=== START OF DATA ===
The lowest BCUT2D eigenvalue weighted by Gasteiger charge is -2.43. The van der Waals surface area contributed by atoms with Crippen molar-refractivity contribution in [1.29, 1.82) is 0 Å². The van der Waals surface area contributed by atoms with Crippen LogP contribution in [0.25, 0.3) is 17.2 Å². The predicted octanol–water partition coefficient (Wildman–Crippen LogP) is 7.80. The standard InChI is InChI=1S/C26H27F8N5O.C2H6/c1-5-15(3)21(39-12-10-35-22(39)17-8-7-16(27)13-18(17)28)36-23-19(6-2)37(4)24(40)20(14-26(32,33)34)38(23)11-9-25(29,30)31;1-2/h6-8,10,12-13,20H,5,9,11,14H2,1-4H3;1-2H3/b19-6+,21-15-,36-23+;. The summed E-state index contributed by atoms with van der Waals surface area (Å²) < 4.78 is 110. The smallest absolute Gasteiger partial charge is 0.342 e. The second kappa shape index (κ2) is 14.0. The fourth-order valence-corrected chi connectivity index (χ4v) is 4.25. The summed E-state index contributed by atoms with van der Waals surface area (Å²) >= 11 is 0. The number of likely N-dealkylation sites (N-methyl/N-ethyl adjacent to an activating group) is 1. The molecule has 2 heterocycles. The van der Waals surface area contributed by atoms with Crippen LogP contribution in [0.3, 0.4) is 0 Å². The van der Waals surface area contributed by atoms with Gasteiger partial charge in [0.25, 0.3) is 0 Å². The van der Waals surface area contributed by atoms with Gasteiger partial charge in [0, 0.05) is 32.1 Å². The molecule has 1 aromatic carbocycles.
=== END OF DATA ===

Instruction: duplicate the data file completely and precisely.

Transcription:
The lowest BCUT2D eigenvalue weighted by Gasteiger charge is -2.43. The van der Waals surface area contributed by atoms with Crippen molar-refractivity contribution in [1.29, 1.82) is 0 Å². The van der Waals surface area contributed by atoms with Crippen LogP contribution in [0.25, 0.3) is 17.2 Å². The predicted octanol–water partition coefficient (Wildman–Crippen LogP) is 7.80. The standard InChI is InChI=1S/C26H27F8N5O.C2H6/c1-5-15(3)21(39-12-10-35-22(39)17-8-7-16(27)13-18(17)28)36-23-19(6-2)37(4)24(40)20(14-26(32,33)34)38(23)11-9-25(29,30)31;1-2/h6-8,10,12-13,20H,5,9,11,14H2,1-4H3;1-2H3/b19-6+,21-15-,36-23+;. The summed E-state index contributed by atoms with van der Waals surface area (Å²) < 4.78 is 110. The smallest absolute Gasteiger partial charge is 0.342 e. The second kappa shape index (κ2) is 14.0. The fourth-order valence-corrected chi connectivity index (χ4v) is 4.25. The summed E-state index contributed by atoms with van der Waals surface area (Å²) >= 11 is 0. The number of likely N-dealkylation sites (N-methyl/N-ethyl adjacent to an activating group) is 1. The molecule has 2 heterocycles. The van der Waals surface area contributed by atoms with Crippen LogP contribution in [0.3, 0.4) is 0 Å². The van der Waals surface area contributed by atoms with Gasteiger partial charge in [0.25, 0.3) is 0 Å². The van der Waals surface area contributed by atoms with Gasteiger partial charge in [0, 0.05) is 32.1 Å². The molecule has 1 aromatic carbocycles.